Book Review: Nemesis by Andrian G. Marshall.

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The secret weapon that changed Naval Warfare, Nemisis is a splendid evocation of the wild East during the crossover from sail to steam. 

Readers in Europe can buy the book via the History Press.
http://www.thehistorypress.co.uk/publication/nemesis/9780750967372/
ISBN: 9780750967372
Published: 24-03-2016

Readers in U.S.A. And the rest of the world please order via NUS Press Singapore.
Publication Year: 2015
392 pages, 229mm x 152mm
ISBN: 978-9971-69-822-5, Paperback
Nemesis: The First Iron Warship and Her World

From Homer right down to C.S Forester and Patrick O’Brian authors have turned to the isolated world of ships, as vehicles to tell a story, and in Nemesis all the elements are there. This however is not the story of men and their ships, this is the story of a ship and her men. Not unlike David Cordingly’s treatment of HMS Bellerophon, it charts the illustrious career of the first iron hulled war steamer, a revolution in naval warfare at that date

Nemesis is a famous ship, at least if you know anything about the Opium (or China Wars). Most usually seen in the marvellous depiction of her trial by fire at Chuenpee by Duncan which adorns the cover. Though often mistaken for a Royal Navy HMS she was actually was built as one of a batch of iron hulled steam warships privately ordered for the EIC (East India Company). The commission was top secret, which was apt, as these secret weapons were destined for the great imperial private enterprise that was colonising vast swathes of the East.

It was however an age of steam, the Navy had steamers, though as yet no iron ones. The poignant painting of Temeraire by Turner illustrates much of what this book is about. The handover of sails to engines. Now warships of Nelson’s day were increasingly being broken up or needing towed into battle position by lighter more manoeuvrable steamships that could go where they couldn’t. The role of the Victorian Navy is a neglected field of understanding, the navy of the Indian Presidencies is even more obscure, most people end with Trafalgar and pick up at Jutland. So it is a real pleasure to see someone trying to shed some light on it. This book is about the beginning of the Steam Age, when increasingly old wood and canvass ships were challenged by new technology. By the time of Nemesis the author capably demonstrates that traditional ships were fast becoming obsolete in all but open ocean.

Their effectiveness, size and armament however made them ideal for coastal work, and in the age of gunboat diplomacy vessels like Nemesis would prove their worth time and time again. Set against the tableau of burgeoning industrial warfare and colonial expansion Nemesis takes the reader on a voyage through the intricacies of steam warships, from building to implementation, and across the British empire’s campaigns in China and Southeast Asia, operations without the aid of sea power would have been impossible. Highlighting the vital role played by the Queen’s and Company’s navies in the east. Here among the rivers and coasts of China and Myanmar (Burma) Nemesis proved her worth as a highly manoeuvrable shallow draught warship, and indeed was likened in use to multiple line of battle ships.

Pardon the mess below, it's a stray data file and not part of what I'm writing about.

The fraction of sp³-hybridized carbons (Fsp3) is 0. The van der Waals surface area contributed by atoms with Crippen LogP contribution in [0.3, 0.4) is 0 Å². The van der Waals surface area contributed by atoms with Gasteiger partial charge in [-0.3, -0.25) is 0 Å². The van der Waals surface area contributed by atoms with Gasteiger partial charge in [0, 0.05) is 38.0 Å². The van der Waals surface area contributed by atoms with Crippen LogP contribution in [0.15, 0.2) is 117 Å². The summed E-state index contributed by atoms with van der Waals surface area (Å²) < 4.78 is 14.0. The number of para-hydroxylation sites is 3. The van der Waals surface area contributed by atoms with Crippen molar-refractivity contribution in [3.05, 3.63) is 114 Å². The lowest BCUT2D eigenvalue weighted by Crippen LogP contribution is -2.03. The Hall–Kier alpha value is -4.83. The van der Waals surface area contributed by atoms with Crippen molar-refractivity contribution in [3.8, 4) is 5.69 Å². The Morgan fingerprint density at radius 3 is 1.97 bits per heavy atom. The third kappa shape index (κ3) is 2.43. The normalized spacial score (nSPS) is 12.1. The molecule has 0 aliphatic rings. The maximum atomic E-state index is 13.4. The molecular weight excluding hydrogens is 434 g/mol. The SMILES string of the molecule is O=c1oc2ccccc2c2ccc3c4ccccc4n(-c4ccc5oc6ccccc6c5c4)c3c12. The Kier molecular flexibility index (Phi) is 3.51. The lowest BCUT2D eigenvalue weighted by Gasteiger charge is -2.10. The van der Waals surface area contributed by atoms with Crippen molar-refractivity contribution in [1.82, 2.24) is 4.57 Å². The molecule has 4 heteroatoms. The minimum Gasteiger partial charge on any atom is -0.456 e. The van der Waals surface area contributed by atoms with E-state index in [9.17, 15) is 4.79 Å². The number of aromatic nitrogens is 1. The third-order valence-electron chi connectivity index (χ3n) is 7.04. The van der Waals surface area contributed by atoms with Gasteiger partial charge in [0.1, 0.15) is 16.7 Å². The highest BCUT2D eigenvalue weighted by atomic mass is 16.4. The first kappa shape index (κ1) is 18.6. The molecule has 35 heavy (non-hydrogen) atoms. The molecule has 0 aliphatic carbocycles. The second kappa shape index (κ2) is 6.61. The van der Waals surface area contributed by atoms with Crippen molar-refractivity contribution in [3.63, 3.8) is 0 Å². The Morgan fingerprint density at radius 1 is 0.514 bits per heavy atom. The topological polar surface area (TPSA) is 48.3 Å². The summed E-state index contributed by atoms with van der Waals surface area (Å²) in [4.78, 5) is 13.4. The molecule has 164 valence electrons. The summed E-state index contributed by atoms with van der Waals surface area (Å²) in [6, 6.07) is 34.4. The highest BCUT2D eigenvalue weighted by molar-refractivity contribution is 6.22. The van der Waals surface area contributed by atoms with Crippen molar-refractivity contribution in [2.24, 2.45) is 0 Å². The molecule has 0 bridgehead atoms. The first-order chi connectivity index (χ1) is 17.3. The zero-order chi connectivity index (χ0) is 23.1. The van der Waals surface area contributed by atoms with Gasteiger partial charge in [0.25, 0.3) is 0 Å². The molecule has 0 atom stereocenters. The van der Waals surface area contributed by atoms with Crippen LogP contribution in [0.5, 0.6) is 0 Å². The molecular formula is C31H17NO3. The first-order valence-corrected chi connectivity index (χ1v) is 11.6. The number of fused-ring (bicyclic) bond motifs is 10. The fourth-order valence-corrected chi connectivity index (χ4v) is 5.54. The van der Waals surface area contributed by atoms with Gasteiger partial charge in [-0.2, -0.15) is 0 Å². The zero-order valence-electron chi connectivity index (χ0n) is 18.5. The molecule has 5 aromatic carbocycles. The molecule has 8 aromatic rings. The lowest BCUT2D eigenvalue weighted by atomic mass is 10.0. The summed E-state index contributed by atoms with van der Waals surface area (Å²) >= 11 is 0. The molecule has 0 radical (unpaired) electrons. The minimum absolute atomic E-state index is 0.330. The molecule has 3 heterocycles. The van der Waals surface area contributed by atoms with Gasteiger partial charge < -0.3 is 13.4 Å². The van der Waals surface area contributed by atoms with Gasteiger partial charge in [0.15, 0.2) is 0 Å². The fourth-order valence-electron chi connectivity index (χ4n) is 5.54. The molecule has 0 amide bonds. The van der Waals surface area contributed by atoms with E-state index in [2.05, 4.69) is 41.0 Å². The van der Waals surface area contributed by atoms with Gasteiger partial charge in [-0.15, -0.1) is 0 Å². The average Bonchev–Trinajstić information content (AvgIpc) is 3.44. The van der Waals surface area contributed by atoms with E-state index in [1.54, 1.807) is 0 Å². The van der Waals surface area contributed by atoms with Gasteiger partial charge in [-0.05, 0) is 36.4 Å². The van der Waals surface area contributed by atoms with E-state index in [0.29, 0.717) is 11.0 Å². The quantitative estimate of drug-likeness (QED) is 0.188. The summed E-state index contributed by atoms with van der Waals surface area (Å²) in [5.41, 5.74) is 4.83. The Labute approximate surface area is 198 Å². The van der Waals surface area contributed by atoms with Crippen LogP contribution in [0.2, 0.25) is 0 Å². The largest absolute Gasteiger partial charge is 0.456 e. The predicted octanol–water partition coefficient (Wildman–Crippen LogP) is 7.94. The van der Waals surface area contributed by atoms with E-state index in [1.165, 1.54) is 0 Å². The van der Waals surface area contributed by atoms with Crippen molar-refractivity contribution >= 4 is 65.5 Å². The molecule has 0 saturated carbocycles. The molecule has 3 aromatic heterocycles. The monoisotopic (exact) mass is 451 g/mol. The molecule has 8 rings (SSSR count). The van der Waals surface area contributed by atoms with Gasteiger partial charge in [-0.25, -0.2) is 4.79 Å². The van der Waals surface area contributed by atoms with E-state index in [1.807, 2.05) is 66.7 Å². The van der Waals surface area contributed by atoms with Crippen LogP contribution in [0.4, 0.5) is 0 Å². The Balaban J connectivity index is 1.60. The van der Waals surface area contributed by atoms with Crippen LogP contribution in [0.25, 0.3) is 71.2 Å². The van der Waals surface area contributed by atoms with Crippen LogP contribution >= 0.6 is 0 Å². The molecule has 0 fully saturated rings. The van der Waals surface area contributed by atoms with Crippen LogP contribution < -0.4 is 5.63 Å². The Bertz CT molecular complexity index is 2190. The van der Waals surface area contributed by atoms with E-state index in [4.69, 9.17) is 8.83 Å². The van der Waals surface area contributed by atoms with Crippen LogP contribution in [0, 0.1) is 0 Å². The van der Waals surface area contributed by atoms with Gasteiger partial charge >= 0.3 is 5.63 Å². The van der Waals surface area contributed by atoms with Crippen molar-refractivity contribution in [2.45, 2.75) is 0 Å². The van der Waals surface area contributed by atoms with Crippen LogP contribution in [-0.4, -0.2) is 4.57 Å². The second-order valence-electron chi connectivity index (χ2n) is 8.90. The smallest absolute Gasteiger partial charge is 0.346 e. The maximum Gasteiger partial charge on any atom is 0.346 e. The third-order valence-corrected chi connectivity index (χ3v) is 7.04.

These colonial wars in themselves form the main body of the book, as well as the little known anti piracy campaigns that followed. The author not getting bogged down in trying to explain culture and politics keeps these elements simple, though he does take the time to explain how they came about, and adopts a pragmatic view of the 1st Opium war. However he doesn’t stint at describing its tragic course. Sighting righteous Chinese indignation, and indeed British indignation, at fighting a war for profit and drugs. Marshall presents the fact that the war party saw it as the defence of free trade and not immoral at all. Correctly identifying the mutual cultural disinterest and superiority both empires felt for the other as the main trigger if not the cause.

The only hiccups I detected was was the slightly irking and simplistic use of the Duke of Wellington’s much misquoted “Scum of the Earth” quip and the curious assertion that British Regiments of this period were made up of 8 companies of 100 men each. (FYI A British regiment of this period was made up of one or two battalions each of 10 companies usually of 80 men each).

Apart from that this book was an unexpected delight to me, written with the pace of a solid adventure story, packed with detail and anecdote, humour too, about little known but fascinating subjects, and with detailed appendixes and three generous sections of some of the finest selections of images I’ve come across this well written book places this historic ship, the first of its kind, squarely in focus. Short chapters and an easy going style make for an enjoyable read about an exotic and exciting subject.

Alongside her are the other pioneering steam vessels that were involved in the myriad of local and obscure operations amongst the strait settlements, the Pluto and the Phlegethon to name two. For too long Nemesis and her sisters have been relegated to paragraphs and pictures, this book frees her from her painting and gives us the reality. From the men who sailed in her to right down to the rivets in her iron skin, now she can take her place alongside the other famous ships of the 19th century, not just as a painted image but as the forerunner of the modern navy itself.

A niche book perhaps, but for those with a love of the navy, or an interest in the British involvement in China and Southeast Asia, one surely not to be missed.

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